#6
Learn inversions and the fragments of the CAGED system...which is tied to inversions.

Also, try chord clusters...or scale clusters. IOW, when play in Key don't be afraid to experiment by clustering some notes from your scale together. You can use regular triad inversions but also try taking some chance and grabbing some notes together in the scale. You'll find that you move around in clusters fairly freely.

If you are sticking to a melody, keep the melody on the high note and grab clusters below it. It works great for directional playing where the clusters move in the same direction as the melody or where the clusters contrast the melody line, or not always move in the same direction as the melody.

Don't forget double stops either, like where you play a note on the high E and G strings together. Just follow your scale notes on each string. This is a very popular thing to do.

There's some great Modal clusters that a lot of people use as a standard to, I have two lessons on them here: http://lessons.mikedodge.com/lessons/MusicTheory/Diatonic/ModChoGriTOC.htm

It's essentially taking your scale and grabbing a form or cluster out of it and then moving each note to the next note in the scale...ala Bill Evans.
#7
Quote by m3tal_R3dn3ck
Does anyone have any tricks for improvising chords. I have practiced inversions; extensions; and suspended chords for some time now, but have not been able to truely express the sound that I want from them. I was wondering if anyone has any tricks for knowing how a chord might sound before being played. My knowledge of cadances is limited, but I feel that there might be something along those lines that I am not aware of.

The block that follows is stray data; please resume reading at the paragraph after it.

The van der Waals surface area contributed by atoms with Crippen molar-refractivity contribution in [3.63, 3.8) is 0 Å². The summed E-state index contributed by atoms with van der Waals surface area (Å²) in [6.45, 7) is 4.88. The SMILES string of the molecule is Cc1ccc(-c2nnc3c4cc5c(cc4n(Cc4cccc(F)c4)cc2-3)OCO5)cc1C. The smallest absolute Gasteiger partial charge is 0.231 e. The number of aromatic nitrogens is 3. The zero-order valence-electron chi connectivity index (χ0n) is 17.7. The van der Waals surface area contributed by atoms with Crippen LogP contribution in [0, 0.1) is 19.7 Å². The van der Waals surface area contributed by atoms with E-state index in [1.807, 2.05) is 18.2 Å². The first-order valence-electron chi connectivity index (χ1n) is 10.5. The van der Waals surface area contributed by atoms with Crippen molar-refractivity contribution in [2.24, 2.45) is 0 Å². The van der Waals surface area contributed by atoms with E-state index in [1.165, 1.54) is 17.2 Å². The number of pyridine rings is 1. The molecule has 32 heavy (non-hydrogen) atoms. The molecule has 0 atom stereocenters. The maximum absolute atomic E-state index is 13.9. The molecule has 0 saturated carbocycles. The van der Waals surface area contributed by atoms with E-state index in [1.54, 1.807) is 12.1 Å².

Chord progressions are not a problem for me. For the most part I can feel comfortable playing a I-IV-V with a few extra chords thrown in, but when I want to add extensions or inversions things never sound they way that I thought they would have. Any help would be appreciated.

I can try to elaborate on my question if you had trouble reading. I am a bit tired from work at the moment and I'm not sure if I came off right.

try maybe just playing two note "chords" at first. play in thirds, fourths, fifths, sixths, etc... get used to that. then try adding another note to it. try to look up eric johnsons style of chord playing. try just moving around different notes in chords. try moving the shapes around acording to the notes in the scale.

if you are using it it improv, try to keep it to a 3-4 note maximum. usually it sounds better that way and leaves more room for you to add alterations or embelishments.
#8
Quote by m3tal_R3dn3ck
My problem is knowing how a chord will sound and getting it to sound the way I want it to.

Thinking about it, I might be asking a question that has no answer. I guess it doesn't hurt to ask though.


the answer to your question is that you need to train your ear more. that's really it. train your ear and learn to apply whatever new information you understand.

simple answer, but ear training can be a lengthy (and sometimes complicated) process. well worth it, though.
Anfangen ist leicht, Beharren eine Kunst.
#9
A cool technique is to match chords to feelings & emotions. So you can call a maj9 chord "relaxed" or a power chord "determined", diminshed chord "mysterious", add9 "joyful" etc